Scientists have created a microbattery that packs twice the energy compared to current microbatteries used to monitor the movements of salmon through rivers in the Pacific Northwest and around the world. The battery, a cylinder just slightly larger than a long grain of rice, is certainly not the world's smallest battery, as engineers have created batteries far tinier than the width of a human hair. 

Rice’s carbon nanotube fibers outperform copper

February 14, 2014 7:22 am | Videos | Comments

On a pound-per-pound basis, carbon nanotube-based fibers invented at Rice Univ. have greater capacity to carry electrical current than copper cables of the same mass, according to new research. While individual nanotubes are capable of transmitting nearly 1,000 times more current than copper, the same tubes coalesced into a fiber using other technologies fail long before reaching that capacity.

Scientists find new path to loss-free electricity

February 13, 2014 2:06 pm | News | Comments

Superconductor “recipes” are frequently tweaked by swapping out elements or manipulating the valence electrons to strike the perfect conductive balance. Most high-temperature superconductors feature only one orbital impacting performance. But what about introducing more complex configurations? Now, Brookhaven National Laboratory’s physicists have combined atoms with multiple orbitals and precisely pinned down their electron distributions.

Possible explanation for light-degradation silicon solar cells

February 13, 2014 10:19 am | by Ralf Butscher, Helmholtz Center | News | Comments

An undesired effect in thin film amorphous silicon solar cells has puzzled the scientific community for the last 40 years. This effect, known as light-induced degradation, is responsible for reducing solar cell efficiency over time. Researchers in Germany have recently demonstrated that tiny voids within the silicon network are partly responsible for 10 to 15% efficiency loss as soon as they are used.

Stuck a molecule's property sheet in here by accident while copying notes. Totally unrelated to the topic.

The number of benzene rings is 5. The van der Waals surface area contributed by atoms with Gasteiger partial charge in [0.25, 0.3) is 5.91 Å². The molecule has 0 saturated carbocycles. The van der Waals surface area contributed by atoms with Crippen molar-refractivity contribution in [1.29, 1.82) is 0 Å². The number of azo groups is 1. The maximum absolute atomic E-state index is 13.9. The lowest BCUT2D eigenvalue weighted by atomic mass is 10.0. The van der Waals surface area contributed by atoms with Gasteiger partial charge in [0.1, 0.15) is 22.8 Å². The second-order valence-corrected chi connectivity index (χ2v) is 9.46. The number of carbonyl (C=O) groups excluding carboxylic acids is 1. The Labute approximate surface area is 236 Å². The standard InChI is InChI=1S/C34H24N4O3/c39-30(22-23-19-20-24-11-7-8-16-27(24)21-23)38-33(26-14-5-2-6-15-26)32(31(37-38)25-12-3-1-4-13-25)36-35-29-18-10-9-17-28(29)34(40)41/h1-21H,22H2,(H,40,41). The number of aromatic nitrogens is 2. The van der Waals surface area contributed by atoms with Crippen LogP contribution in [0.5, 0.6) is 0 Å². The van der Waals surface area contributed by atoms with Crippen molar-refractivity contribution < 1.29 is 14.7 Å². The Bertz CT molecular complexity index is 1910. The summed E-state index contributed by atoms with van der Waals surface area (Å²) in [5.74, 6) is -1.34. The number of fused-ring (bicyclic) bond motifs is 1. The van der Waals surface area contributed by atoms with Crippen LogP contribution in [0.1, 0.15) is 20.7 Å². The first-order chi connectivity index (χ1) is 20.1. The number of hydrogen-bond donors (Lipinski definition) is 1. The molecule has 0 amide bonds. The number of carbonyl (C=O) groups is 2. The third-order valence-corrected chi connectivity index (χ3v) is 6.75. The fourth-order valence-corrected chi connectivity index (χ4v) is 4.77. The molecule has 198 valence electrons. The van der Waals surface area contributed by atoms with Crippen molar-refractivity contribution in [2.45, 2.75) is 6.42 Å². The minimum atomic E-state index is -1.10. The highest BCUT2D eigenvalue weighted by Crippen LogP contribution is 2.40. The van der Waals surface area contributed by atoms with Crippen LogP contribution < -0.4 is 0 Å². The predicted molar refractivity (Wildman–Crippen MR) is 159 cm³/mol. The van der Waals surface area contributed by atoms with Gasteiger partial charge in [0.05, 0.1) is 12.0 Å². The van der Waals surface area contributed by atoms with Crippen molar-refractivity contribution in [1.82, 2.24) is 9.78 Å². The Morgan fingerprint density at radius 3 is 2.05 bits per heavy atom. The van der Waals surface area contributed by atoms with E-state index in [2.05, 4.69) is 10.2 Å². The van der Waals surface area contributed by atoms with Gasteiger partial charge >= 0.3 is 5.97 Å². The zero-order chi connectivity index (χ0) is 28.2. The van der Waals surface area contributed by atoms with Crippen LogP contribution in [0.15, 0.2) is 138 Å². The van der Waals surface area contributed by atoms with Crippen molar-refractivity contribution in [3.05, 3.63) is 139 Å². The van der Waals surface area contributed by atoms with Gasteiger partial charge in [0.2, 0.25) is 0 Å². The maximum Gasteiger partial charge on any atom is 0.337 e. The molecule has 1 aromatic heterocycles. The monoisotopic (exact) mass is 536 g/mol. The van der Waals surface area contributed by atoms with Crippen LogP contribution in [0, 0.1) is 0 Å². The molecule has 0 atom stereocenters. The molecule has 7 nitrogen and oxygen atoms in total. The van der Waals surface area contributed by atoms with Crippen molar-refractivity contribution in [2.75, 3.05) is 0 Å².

Researchers develop first single-molecule LED

February 13, 2014 9:42 am | News | Comments

A team in France has greatly miniaturized the light-emitting diode (LED) by creating one from a single polythiophene wire placed between the tip of a scanning tunneling microscope and a gold surface. This nanowire, which is made of the same hydrogen, carbon and sulfur components found in much larger LEDs, emits light only when the current passes in a certain direction.

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Urban bees using plastic to build hives

February 12, 2014 10:59 am | News | Comments

Once the snow melts, the bee population will be back in business pollinating and making honey. A new study by scientists in Canada reveals that some these bees use bits of plastic bags and plastic building materials to construct their nests. The discovery reveals how urban bee populations have adapted to a human-dominated world.

How to make the wonder material graphene superconducting

February 11, 2014 1:42 pm | News | Comments

An international team has recently unveiled a superconducting pairing mechanism in calcium-doped graphene. The pairing, which was using a angle-resolved photoemission spectroscopy method, is important because graphene is easily doped or functionalized with chemicals, allowing scientists to more fully explore the nature of superconductivity.

Fine-tuning a rainbow of colors at the nanoscale

February 11, 2014 1:34 pm | News | Comments

Engineers are increasingly turning to plasmonic color filters (PCFs) to create and control a broad spectrum of colors for imaging applications. However, PCF light transmission efficiency has been limited to only about 30%, less than half the rate of conventional filters. Researchers have now developed a new PCF scheme that achieves a transmission efficiency of 60 to 70%.

Study suggests ways to improve common furniture fire test

February 11, 2014 8:19 am | News | Comments

NIST and American Univ. researchers report in a new study that the bench-scale test widely used to evaluate whether a burning cigarette will ignite upholstered furniture may underestimate the tendency of component materials to smolder when these materials are used in sofas and chairs supported by springs or cloth. The study comes as regulations and methods for evaluating ignition in furniture are undergoing scrutiny.